Answer: We have revised the corresponding section as your suggestion. We have rewritten some sections to better convey our intention to readers. We also added some pictures about the slope treatments in the revised MS, but some pictures that you required were not taken at that time. We also have polished the English writing of the MS by a professional language edit company (AJE, www.aje.com).

2) In conclusion, this reviewer suggests that the manuscript is not acceptable in its present form, and the manuscript needs to undergo a major revision that focuses on descriptions to experimental design of artificial rainfall and discusses the abutment test results related to practical application of soil and water conservation. Finally, the detailed comments are found in the attached PDF highlighted in yellow.

Answer: suggestion is taken. We have rewrote the conclusion section and deleted some repeat content in the text.

 


Author Response File: Author Response.docx

Reviewer 2 Report

The document is well written and well paced. All the elements for a good presentation are accounted for. The big concern of this reviewer si focused on the experimental methodology itself. Rainfall machines to simulate rainfall and runoff have been widely used in the las decades. My questions are the following:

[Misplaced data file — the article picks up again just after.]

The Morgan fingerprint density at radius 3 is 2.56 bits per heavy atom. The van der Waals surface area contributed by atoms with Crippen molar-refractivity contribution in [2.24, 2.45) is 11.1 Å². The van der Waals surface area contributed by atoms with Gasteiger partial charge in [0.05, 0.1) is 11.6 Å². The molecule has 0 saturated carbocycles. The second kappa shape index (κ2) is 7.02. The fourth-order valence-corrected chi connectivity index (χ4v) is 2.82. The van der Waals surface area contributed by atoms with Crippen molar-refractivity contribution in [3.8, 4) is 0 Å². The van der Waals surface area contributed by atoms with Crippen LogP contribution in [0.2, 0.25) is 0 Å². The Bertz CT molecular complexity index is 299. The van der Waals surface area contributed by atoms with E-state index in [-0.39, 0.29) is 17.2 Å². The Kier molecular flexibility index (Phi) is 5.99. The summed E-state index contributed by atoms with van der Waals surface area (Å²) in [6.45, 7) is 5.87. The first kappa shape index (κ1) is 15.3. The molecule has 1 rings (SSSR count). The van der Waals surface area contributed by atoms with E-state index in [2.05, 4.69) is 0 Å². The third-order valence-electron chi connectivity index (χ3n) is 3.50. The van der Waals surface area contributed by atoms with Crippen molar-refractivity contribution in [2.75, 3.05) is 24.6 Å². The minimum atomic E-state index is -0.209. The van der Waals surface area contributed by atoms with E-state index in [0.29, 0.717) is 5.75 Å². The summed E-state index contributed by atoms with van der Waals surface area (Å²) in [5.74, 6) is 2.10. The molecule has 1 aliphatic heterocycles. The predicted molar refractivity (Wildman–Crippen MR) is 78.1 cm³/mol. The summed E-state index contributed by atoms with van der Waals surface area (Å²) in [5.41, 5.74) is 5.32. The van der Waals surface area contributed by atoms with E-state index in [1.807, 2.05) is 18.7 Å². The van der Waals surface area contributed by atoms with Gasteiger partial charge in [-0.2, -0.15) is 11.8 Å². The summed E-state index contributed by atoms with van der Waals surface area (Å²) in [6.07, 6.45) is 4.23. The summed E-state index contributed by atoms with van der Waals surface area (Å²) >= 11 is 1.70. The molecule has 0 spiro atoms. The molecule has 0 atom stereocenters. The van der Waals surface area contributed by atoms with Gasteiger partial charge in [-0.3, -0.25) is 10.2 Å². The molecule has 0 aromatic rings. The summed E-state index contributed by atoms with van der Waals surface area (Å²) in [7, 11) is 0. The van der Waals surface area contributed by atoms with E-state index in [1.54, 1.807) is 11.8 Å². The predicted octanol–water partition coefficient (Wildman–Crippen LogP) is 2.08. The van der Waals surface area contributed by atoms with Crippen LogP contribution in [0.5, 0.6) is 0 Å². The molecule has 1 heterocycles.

-. Do the authors consider to compare the runoff results with any kind of erosion and/or rainfall runoff model? While if the experimental set up is correct the nature is simulated appropriately, the question is how reliable are those experiments. 


-. Rainfall and runoff are influenced by terrain elevation and coverage. For the study to be generalizable and useful for other areas, it would be necessary to account for those facts. Even if the crop area is small enough, it will be, as far as it seems, greater than the experimental setup area. How do the authors consider the influence of size and large scale changes in the elevation of the area, in the rainfall and run off process? While that point could be deduced up to some extent from an appropriate combination of experimental conditions, there would be still a lack of some aspects regarding the stochastic nature of the rainfall agent and its consequences on the sediment yield, that might not be apparent form the experiment. How do the authors have accounted for that?





Author Response

Reviewer 2